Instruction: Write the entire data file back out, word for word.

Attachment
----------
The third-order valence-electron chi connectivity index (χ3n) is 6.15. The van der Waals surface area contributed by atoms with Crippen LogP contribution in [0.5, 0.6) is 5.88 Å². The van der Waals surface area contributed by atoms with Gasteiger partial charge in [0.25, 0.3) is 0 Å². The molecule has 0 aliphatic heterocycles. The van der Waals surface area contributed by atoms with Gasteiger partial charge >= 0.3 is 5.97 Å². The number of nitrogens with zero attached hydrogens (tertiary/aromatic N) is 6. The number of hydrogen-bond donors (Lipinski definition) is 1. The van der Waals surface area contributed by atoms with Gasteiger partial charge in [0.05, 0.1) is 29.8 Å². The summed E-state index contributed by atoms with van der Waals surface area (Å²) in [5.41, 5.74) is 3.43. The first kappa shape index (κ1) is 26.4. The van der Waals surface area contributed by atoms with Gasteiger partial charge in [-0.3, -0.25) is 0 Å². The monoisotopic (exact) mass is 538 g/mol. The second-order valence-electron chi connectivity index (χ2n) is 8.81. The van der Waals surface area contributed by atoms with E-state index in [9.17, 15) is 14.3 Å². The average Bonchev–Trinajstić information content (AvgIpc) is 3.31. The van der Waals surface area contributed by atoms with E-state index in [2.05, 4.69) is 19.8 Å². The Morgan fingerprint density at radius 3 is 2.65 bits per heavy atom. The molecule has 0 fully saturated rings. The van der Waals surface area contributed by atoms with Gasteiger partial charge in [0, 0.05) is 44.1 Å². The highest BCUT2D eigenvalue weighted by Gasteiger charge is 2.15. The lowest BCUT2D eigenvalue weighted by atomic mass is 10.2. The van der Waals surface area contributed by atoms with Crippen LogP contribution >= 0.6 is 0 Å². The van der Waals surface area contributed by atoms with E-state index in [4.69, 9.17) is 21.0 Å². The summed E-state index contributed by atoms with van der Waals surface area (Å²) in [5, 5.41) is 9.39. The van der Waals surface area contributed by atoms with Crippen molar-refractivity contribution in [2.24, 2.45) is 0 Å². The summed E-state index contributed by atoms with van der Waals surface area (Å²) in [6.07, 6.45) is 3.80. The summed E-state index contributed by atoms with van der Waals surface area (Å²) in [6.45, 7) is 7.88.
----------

The third-order valence-electron chi connectivity index (χ3n) is 6.15. The van der Waals surface area contributed by atoms with Crippen LogP contribution in [0.5, 0.6) is 5.88 Å². The van der Waals surface area contributed by atoms with Gasteiger partial charge in [0.25, 0.3) is 0 Å². The molecule has 0 aliphatic heterocycles. The van der Waals surface area contributed by atoms with Gasteiger partial charge >= 0.3 is 5.97 Å². The number of nitrogens with zero attached hydrogens (tertiary/aromatic N) is 6. The number of hydrogen-bond donors (Lipinski definition) is 1. The van der Waals surface area contributed by atoms with Gasteiger partial charge in [0.05, 0.1) is 29.8 Å². The summed E-state index contributed by atoms with van der Waals surface area (Å²) in [5.41, 5.74) is 3.43. The first kappa shape index (κ1) is 26.4. The van der Waals surface area contributed by atoms with Gasteiger partial charge in [-0.3, -0.25) is 0 Å². The monoisotopic (exact) mass is 538 g/mol. The second-order valence-electron chi connectivity index (χ2n) is 8.81. The van der Waals surface area contributed by atoms with E-state index in [9.17, 15) is 14.3 Å². The average Bonchev–Trinajstić information content (AvgIpc) is 3.31. The van der Waals surface area contributed by atoms with E-state index in [2.05, 4.69) is 19.8 Å². The Morgan fingerprint density at radius 3 is 2.65 bits per heavy atom. The molecule has 0 fully saturated rings. The van der Waals surface area contributed by atoms with Gasteiger partial charge in [0, 0.05) is 44.1 Å². The highest BCUT2D eigenvalue weighted by Gasteiger charge is 2.15. The lowest BCUT2D eigenvalue weighted by atomic mass is 10.2. The van der Waals surface area contributed by atoms with Crippen LogP contribution >= 0.6 is 0 Å². The van der Waals surface area contributed by atoms with E-state index in [4.69, 9.17) is 21.0 Å². The summed E-state index contributed by atoms with van der Waals surface area (Å²) in [5, 5.41) is 9.39. The van der Waals surface area contributed by atoms with Crippen molar-refractivity contribution in [2.24, 2.45) is 0 Å². The summed E-state index contributed by atoms with van der Waals surface area (Å²) in [6.07, 6.45) is 3.80. The summed E-state index contributed by atoms with van der Waals surface area (Å²) in [6.45, 7) is 7.88.